Cosplay is an artform where in one moment in time where people put creativity, time and passion to have a brief escape from everything in the real world from politics whether left or right ,jobs and stress where you become your favourite character. For some, there is no greater thrill than to dress-up, and enter a competition to try and win at Eurocosplay, being accepted by your peers for your talent, skill, and dedication to a craft in becoming another character.
Sadly, in 2019, moments of escape no longer seem to come that easily, as one Cosplayer from France has recently discovered. France’s entry from Livanart Cosplay was deemed offensive by a small vocal minority and as a result her costume has been suspended.
The EuroCosplay Championships, to be held at MCM Comic Con in London later this month, pit together the winners of individual competitions in 25 European countries.
Alice Livanart won the France Cosplay Cup in September 2019 with her cosplay of League of Legends character Pyke.
However, her costume has now been banned from the European finals after allegations on social media that it was insensitive.
“We hear and appreciate all of your concerns regarding the costume of one of our finalists,” said EuroCosplay in a statement addressing Livanart’s entry. “We would like to confirm that this cosplay will not be appearing in the event, and we would like to apologise for any offence caused.”
Livanart posted a comparison of herself in normal life and in the Pyke costume on Instagram, which she said was intended to highlight the “power of cosplay”.
The Pyke cosplay was considered to be Blackface only 3 weeks before the competition. Many people took to social media to voice their grievances and the response has split the cosplay international scene during an already divisive time in our culture.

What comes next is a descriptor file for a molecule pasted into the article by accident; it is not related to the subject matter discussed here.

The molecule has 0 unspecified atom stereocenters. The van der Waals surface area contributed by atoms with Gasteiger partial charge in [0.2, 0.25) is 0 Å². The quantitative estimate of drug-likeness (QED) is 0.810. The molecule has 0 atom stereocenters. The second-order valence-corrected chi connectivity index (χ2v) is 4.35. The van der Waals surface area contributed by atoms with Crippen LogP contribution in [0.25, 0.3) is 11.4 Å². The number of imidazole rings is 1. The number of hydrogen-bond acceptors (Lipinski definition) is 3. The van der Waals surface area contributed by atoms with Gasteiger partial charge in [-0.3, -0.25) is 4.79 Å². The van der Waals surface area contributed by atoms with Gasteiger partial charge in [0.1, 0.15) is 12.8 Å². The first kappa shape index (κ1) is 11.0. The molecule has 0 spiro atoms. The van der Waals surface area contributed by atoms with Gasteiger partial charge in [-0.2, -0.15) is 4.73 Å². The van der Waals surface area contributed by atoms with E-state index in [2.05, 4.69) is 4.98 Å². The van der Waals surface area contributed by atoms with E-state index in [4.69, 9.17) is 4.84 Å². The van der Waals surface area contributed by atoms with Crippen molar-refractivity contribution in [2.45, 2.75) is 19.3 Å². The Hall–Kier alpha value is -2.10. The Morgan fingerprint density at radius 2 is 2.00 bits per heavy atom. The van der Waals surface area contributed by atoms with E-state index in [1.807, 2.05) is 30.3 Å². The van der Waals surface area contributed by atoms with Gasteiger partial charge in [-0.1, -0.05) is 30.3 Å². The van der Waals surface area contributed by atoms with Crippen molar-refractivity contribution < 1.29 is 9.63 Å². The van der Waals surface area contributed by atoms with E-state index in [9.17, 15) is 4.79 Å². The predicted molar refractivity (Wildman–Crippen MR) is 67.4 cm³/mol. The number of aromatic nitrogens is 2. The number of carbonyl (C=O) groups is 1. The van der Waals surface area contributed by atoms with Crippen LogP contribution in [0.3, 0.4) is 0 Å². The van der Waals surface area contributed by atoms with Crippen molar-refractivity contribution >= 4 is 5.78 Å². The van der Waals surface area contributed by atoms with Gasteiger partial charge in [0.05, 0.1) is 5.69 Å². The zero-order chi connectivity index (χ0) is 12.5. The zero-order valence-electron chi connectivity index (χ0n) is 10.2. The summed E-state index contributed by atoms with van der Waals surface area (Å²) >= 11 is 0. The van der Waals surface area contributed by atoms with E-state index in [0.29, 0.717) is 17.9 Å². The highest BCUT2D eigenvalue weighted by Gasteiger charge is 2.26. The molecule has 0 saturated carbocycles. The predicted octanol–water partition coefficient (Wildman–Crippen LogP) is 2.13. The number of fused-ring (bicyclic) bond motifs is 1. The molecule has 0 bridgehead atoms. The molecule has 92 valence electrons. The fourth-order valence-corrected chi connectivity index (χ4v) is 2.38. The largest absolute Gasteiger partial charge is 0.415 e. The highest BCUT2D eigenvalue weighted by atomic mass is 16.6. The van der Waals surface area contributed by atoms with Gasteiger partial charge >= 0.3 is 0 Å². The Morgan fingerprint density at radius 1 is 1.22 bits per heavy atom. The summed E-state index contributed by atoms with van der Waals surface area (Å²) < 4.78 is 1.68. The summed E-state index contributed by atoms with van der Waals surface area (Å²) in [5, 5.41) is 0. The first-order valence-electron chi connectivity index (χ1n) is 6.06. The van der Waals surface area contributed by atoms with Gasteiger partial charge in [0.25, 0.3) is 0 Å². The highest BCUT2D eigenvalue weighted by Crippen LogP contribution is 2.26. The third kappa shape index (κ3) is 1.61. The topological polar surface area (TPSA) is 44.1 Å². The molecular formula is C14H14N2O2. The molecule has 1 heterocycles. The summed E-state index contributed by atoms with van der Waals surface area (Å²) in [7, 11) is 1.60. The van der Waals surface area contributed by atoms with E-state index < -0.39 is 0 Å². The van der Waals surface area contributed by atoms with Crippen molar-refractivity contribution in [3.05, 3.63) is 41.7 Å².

But was it really racist? Was this truly ‘blackface’ as some upset Twitter users cried?
‘Blackfacing’is a vaudeville style dating back almost 200 years that was used to mock and ridicule people of color. Those negative stereotypes were promoted across the US and Europe. In the early 19th Century, white actors called ‘minstrel performers’ used to paint their faces black and do comedy routines about black people, which were objectively racist, performing insulting impressions of black people in very exaggerated ways.
Those depictions were inaccurate, hurtful and deeply offensive, but many people of the era saw it as an acceptable form of entertainment.
However, in the modern cosplay world, where players put so much time, money, and effort into their costumes – trying to imitate precisely the same designs and looks of a character, does this ‘blackface’ argument still have a leg to stand on?
Clearly, this particular cosplayer’s intent was not one of mockery, insult, or making fun of people of color. While it is true that terms and definitions change over time, but in age of constant progress and culture debates, we have not stopped to think “what is the new definition of blackface” or “what is to be deemed racist?” and should we? No matter your sex, gender, or race, everyone has their own take what may be deemed racist or in this case ‘blackface’.
In a show of solidarity, Czech cosplayer ‘JustJay’ has withdrawn from his part in the competition in support of Lavinart Cosplay. In a interview with Irish anime and geek podcast Geek Eire, he stated that Cosplay “should be about fun, not racism. No one that spent that much time and money would be doing a cosplay for racist intent!”
Watch the interview with JustJay below:
If one recognizes cosplay as an artform, one would also have to conclude that this person has created art in this regard, because anything that creates that much emotional power from people whether positive or negative has to be art.
Luckily, the critics have not affected Livanart’s plans to cosplay the character in the future.
“I am going to cosplay Pyke,” she said. “I will not let him down, he’s like my baby. I worked too much on this cosplay for it to stay in the closet.”